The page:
Recipe by Lennie
According to the "New York Cookbook", this cake was served on the occasion of British Evacuation Day on Nov. 25, 1783, at the Fraunces Tavern, in what is now known in Manhattan as the South Street Seaport area. George Washington was there, and this cake was named in his honour. I have not made this cake (although I have made similar), but am putting it up here as I seek out "american" and "new york" recipes in honour of the first anniversary of the September 11 tragedy.
Top Review by Bev
Lennie, if you still haven't tried this cake yet, you should because you are missing out on a real treat! Very moist, very rich and flavorful, this cake does not leave out a thing! I was tempted to add walnuts to the batter, but since this is a historic recipe, I wanted the first time to be the orginal. I'm glad I left out the nuts. This recipe is perfect as is. I would say a cream cheese icing would complement this cake, but it really needs nothing more than the powdered sugar! Be sure to watch your time. Mine was done in a 9" springform pan in 54 minutes. Thank you so much, Lennie, for sharing this recipe. This is a super, 5 star Carrot Cake!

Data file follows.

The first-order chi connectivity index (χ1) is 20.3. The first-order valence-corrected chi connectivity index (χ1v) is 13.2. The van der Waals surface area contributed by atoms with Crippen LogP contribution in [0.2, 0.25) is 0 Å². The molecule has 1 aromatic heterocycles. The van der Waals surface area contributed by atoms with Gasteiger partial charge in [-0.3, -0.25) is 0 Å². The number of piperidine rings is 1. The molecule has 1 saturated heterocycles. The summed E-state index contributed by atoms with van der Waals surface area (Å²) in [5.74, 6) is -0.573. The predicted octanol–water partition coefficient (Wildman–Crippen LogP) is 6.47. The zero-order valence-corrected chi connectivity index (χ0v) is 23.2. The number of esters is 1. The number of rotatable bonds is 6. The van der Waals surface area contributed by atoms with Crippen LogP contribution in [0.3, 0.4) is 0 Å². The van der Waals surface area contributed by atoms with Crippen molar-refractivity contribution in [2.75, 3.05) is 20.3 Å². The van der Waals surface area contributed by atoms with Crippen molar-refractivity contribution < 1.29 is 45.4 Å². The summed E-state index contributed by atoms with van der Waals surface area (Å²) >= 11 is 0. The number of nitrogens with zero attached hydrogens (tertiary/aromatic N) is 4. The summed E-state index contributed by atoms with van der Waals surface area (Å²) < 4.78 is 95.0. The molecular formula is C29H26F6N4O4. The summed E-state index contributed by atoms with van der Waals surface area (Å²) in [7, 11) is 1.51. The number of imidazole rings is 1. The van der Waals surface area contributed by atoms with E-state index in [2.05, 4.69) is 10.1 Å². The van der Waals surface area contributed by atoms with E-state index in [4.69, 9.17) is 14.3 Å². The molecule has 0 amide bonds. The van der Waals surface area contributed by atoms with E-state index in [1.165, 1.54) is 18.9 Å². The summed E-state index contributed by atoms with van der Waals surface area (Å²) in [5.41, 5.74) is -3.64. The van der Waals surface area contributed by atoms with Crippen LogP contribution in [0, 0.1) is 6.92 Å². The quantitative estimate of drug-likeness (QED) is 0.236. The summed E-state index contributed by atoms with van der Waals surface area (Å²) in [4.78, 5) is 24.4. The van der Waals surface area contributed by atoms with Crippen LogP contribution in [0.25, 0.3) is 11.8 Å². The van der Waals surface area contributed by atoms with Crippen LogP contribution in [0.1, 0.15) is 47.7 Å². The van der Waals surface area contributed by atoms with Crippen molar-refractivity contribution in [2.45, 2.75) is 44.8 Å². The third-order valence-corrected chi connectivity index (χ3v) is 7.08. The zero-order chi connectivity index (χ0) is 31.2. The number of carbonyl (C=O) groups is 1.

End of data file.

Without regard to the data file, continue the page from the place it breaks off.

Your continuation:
- 2 cups all-purpose flour
- 1 tablespoon cinnamon
- 2 teaspoons baking soda
- 1 teaspoon salt
- 3⁄4 cup corn oil
- 2 cups white sugar
- 4 large eggs, beaten
- 2 cups finely grated carrots
- 1 teaspoon icing sugar
Directions See How It's Made
- Preheat oven to 350F; generously grease a 9-inch springform pan and set aside.
- You can also use a Bundt pan, but make sure it is WELL greased.
- In a mixing bowl, combine flour, cinnamon, baking soda and salt; stir well and set aside.
- In a large mixing bowl, combine corn oil, sugar, beaten eggs and carrots; mix well.
- Add flour mixture and stir with a wooden spoon until smooth.
- Pour batter into prepared pan and bake in preheated oven until moist, but firm to the touch; about one hour.
- Cool in the pan, the remove from pan and dust with the icing sugar.